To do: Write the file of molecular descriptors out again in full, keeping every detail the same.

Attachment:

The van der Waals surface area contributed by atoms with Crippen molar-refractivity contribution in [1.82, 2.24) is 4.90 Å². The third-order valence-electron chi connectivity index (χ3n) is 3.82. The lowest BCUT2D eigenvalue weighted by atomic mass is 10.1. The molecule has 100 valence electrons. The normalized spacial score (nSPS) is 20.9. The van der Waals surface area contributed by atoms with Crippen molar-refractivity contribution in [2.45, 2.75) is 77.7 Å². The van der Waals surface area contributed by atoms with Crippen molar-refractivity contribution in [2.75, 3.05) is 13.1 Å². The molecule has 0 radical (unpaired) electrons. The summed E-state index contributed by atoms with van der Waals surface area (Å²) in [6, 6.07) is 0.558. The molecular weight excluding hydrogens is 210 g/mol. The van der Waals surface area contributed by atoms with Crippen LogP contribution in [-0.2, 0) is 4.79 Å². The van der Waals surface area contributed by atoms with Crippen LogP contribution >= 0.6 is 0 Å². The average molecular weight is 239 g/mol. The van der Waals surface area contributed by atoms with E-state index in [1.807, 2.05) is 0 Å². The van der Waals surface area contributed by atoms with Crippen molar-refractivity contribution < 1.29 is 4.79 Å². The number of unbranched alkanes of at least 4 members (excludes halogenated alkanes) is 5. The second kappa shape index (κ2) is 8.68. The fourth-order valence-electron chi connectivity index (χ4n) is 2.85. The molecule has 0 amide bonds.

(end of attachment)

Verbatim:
The van der Waals surface area contributed by atoms with Crippen molar-refractivity contribution in [1.82, 2.24) is 4.90 Å². The third-order valence-electron chi connectivity index (χ3n) is 3.82. The lowest BCUT2D eigenvalue weighted by atomic mass is 10.1. The molecule has 100 valence electrons. The normalized spacial score (nSPS) is 20.9. The van der Waals surface area contributed by atoms with Crippen molar-refractivity contribution in [2.45, 2.75) is 77.7 Å². The van der Waals surface area contributed by atoms with Crippen molar-refractivity contribution in [2.75, 3.05) is 13.1 Å². The molecule has 0 radical (unpaired) electrons. The summed E-state index contributed by atoms with van der Waals surface area (Å²) in [6, 6.07) is 0.558. The molecular weight excluding hydrogens is 210 g/mol. The van der Waals surface area contributed by atoms with Crippen LogP contribution in [-0.2, 0) is 4.79 Å². The van der Waals surface area contributed by atoms with Crippen LogP contribution >= 0.6 is 0 Å². The average molecular weight is 239 g/mol. The van der Waals surface area contributed by atoms with E-state index in [1.807, 2.05) is 0 Å². The van der Waals surface area contributed by atoms with Crippen molar-refractivity contribution < 1.29 is 4.79 Å². The number of unbranched alkanes of at least 4 members (excludes halogenated alkanes) is 5. The second kappa shape index (κ2) is 8.68. The fourth-order valence-electron chi connectivity index (χ4n) is 2.85. The molecule has 0 amide bonds.